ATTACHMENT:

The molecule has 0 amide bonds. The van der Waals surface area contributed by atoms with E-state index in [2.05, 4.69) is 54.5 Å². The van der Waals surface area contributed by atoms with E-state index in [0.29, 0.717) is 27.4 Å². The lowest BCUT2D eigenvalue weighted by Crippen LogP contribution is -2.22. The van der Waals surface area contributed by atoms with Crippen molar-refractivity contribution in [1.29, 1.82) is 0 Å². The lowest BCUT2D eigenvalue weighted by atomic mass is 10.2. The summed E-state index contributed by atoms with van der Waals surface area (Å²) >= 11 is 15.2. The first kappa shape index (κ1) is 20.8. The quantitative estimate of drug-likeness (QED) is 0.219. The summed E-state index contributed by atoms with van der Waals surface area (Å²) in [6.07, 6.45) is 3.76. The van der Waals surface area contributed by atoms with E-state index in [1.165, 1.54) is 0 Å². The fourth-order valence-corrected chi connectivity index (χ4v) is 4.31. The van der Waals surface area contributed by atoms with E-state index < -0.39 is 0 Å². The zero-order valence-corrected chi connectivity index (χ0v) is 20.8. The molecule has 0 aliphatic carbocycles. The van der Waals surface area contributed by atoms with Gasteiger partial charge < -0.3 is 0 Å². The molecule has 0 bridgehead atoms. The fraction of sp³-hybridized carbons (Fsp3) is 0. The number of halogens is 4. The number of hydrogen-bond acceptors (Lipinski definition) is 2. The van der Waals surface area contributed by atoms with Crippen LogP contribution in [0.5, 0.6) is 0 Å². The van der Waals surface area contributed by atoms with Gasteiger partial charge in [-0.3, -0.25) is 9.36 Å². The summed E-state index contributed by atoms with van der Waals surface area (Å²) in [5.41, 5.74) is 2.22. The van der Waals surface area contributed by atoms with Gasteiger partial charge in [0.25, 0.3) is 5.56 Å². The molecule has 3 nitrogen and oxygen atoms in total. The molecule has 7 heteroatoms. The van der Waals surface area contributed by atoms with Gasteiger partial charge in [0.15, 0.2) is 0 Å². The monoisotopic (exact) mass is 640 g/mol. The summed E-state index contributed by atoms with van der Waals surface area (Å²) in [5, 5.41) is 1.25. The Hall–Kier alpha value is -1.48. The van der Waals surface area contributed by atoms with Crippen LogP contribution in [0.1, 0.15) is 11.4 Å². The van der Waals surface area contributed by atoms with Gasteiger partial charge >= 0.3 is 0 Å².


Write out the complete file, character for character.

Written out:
The molecule has 0 amide bonds. The van der Waals surface area contributed by atoms with E-state index in [2.05, 4.69) is 54.5 Å². The van der Waals surface area contributed by atoms with E-state index in [0.29, 0.717) is 27.4 Å². The lowest BCUT2D eigenvalue weighted by Crippen LogP contribution is -2.22. The van der Waals surface area contributed by atoms with Crippen molar-refractivity contribution in [1.29, 1.82) is 0 Å². The lowest BCUT2D eigenvalue weighted by atomic mass is 10.2. The summed E-state index contributed by atoms with van der Waals surface area (Å²) >= 11 is 15.2. The first kappa shape index (κ1) is 20.8. The quantitative estimate of drug-likeness (QED) is 0.219. The summed E-state index contributed by atoms with van der Waals surface area (Å²) in [6.07, 6.45) is 3.76. The van der Waals surface area contributed by atoms with E-state index in [1.165, 1.54) is 0 Å². The fourth-order valence-corrected chi connectivity index (χ4v) is 4.31. The van der Waals surface area contributed by atoms with E-state index < -0.39 is 0 Å². The zero-order valence-corrected chi connectivity index (χ0v) is 20.8. The molecule has 0 aliphatic carbocycles. The van der Waals surface area contributed by atoms with Gasteiger partial charge < -0.3 is 0 Å². The molecule has 0 bridgehead atoms. The fraction of sp³-hybridized carbons (Fsp3) is 0. The number of halogens is 4. The number of hydrogen-bond acceptors (Lipinski definition) is 2. The van der Waals surface area contributed by atoms with Crippen LogP contribution in [0.5, 0.6) is 0 Å². The van der Waals surface area contributed by atoms with Gasteiger partial charge in [-0.3, -0.25) is 9.36 Å². The summed E-state index contributed by atoms with van der Waals surface area (Å²) in [5.41, 5.74) is 2.22. The van der Waals surface area contributed by atoms with Gasteiger partial charge in [0.25, 0.3) is 5.56 Å². The molecule has 3 nitrogen and oxygen atoms in total. The molecule has 7 heteroatoms. The van der Waals surface area contributed by atoms with Gasteiger partial charge in [0.15, 0.2) is 0 Å². The monoisotopic (exact) mass is 640 g/mol. The summed E-state index contributed by atoms with van der Waals surface area (Å²) in [5, 5.41) is 1.25. The Hall–Kier alpha value is -1.48. The van der Waals surface area contributed by atoms with Crippen LogP contribution in [0.1, 0.15) is 11.4 Å². The van der Waals surface area contributed by atoms with Gasteiger partial charge >= 0.3 is 0 Å².